A significant aspect not considered in the reviewed studies was co-design or patient-centric participatory design. Co-design involves the inclusion of patient partners and clinicians from the outset in the design of various modules of VRehab platforms, including the user interfaces and functionality of applications, wearables, and other devices required to deliver VRehab at home73,74. In a general co-design framework, there is ongoing feedback and iterative discussion between patients, clinicians, and researchers with the aim of improving the development, design, and usability of VRehab platforms and incorporating patients’ views during the process. By utilizing a co-design framework, the VRehab platform will be more usable, effective, motivational, engaging, and customized to meet the specific needs of clinicians and patients75. Furthermore, a co-design approach is essential since VRehab platforms are intended for use by patients at home without the presence or supervision of clinicians. It is noteworthy that co-design should take place during initial development and prior to the deployment of VRehab solutions. Due to the aforementioned challenges, including infrastructure and digital literacy limitations of patients in independently engaging with VRehab platforms at home, co-design sessions are predominantly conducted on-site or within a controlled laboratory setting. This arrangement enables researchers and developers to closely interact with patients and stakeholders, facilitating active participation, feedback, and iterative refinement of the VRehab platform76,77.

Usability, acceptability, and safety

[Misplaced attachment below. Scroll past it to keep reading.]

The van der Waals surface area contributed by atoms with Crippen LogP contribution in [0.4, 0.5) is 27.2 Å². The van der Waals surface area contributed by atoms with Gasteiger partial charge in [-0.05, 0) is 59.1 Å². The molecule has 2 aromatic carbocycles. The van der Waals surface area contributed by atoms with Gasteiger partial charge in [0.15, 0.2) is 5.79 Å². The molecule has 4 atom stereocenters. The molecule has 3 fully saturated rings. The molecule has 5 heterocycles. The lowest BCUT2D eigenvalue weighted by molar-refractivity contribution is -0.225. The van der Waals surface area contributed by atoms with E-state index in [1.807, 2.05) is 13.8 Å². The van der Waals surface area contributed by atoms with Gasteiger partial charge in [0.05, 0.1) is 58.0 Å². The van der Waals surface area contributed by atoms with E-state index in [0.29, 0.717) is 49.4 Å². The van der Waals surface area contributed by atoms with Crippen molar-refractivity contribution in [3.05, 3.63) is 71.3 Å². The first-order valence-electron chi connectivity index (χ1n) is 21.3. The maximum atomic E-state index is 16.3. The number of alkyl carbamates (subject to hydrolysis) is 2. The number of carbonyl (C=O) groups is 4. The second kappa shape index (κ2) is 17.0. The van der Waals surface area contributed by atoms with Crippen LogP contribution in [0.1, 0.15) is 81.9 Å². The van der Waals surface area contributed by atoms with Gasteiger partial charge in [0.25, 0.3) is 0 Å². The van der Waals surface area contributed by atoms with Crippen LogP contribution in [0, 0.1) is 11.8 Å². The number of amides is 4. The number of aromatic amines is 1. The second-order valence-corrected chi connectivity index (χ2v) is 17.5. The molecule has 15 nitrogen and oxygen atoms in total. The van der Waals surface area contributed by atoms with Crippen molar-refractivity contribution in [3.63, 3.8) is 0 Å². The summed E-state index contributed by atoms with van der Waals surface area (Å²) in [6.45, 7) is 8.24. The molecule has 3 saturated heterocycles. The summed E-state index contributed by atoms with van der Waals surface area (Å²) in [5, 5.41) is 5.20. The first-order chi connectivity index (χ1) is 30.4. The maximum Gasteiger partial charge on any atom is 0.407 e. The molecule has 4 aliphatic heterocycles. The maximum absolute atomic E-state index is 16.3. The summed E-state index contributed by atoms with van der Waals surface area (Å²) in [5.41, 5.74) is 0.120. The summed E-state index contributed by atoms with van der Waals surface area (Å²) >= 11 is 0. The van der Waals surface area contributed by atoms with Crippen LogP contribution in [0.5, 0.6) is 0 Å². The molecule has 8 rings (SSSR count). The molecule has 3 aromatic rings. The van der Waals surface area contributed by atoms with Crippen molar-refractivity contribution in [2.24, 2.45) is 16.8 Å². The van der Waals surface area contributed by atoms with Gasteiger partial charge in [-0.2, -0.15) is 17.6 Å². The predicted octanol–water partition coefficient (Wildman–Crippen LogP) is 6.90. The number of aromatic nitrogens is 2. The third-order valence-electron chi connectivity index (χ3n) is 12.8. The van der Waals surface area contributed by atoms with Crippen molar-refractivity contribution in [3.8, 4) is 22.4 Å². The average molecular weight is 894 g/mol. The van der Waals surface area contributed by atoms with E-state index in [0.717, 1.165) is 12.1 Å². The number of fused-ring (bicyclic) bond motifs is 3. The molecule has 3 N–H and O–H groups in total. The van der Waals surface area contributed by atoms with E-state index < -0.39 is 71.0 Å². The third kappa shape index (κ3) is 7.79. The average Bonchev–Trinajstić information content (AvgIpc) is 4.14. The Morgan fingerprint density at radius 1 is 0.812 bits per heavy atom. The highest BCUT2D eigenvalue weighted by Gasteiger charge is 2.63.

There is no validated scale available to measure the usability, acceptability, and safety of VRehab platforms. Commonly used scales to measure people’s perceived usability of digital systems, such as the System Usability Scale78,79 are not tailored to VRehab platforms or patient populations and were designed for general use. Consequently, researchers have developed a variety of evaluation scales specific to their platforms56,57,60,62,63. For instance, Sobrino et al.56 developed their own questionnaires to evaluate the “perceived usefulness" and “perceived ease-of-use" of their VRehab platform. This incoherence warrants more research to develop validated usability scales tailored specifically for VRehab platforms. Moreover, the safety of VRehab platforms is a critical aspect that requires rigorous evaluation. Presently, there are limited studies assessing the potential risks and safety protocols specific to VRehab settings80,81. This gap indicates a need for comprehensive safety guidelines and standardization in VRehab platforms to ensure patient well-being and trust in these emerging technologies. Furthermore, exploring user feedback and incident reports can provide valuable insights into the safety challenges and areas for improvement in VRehab platforms.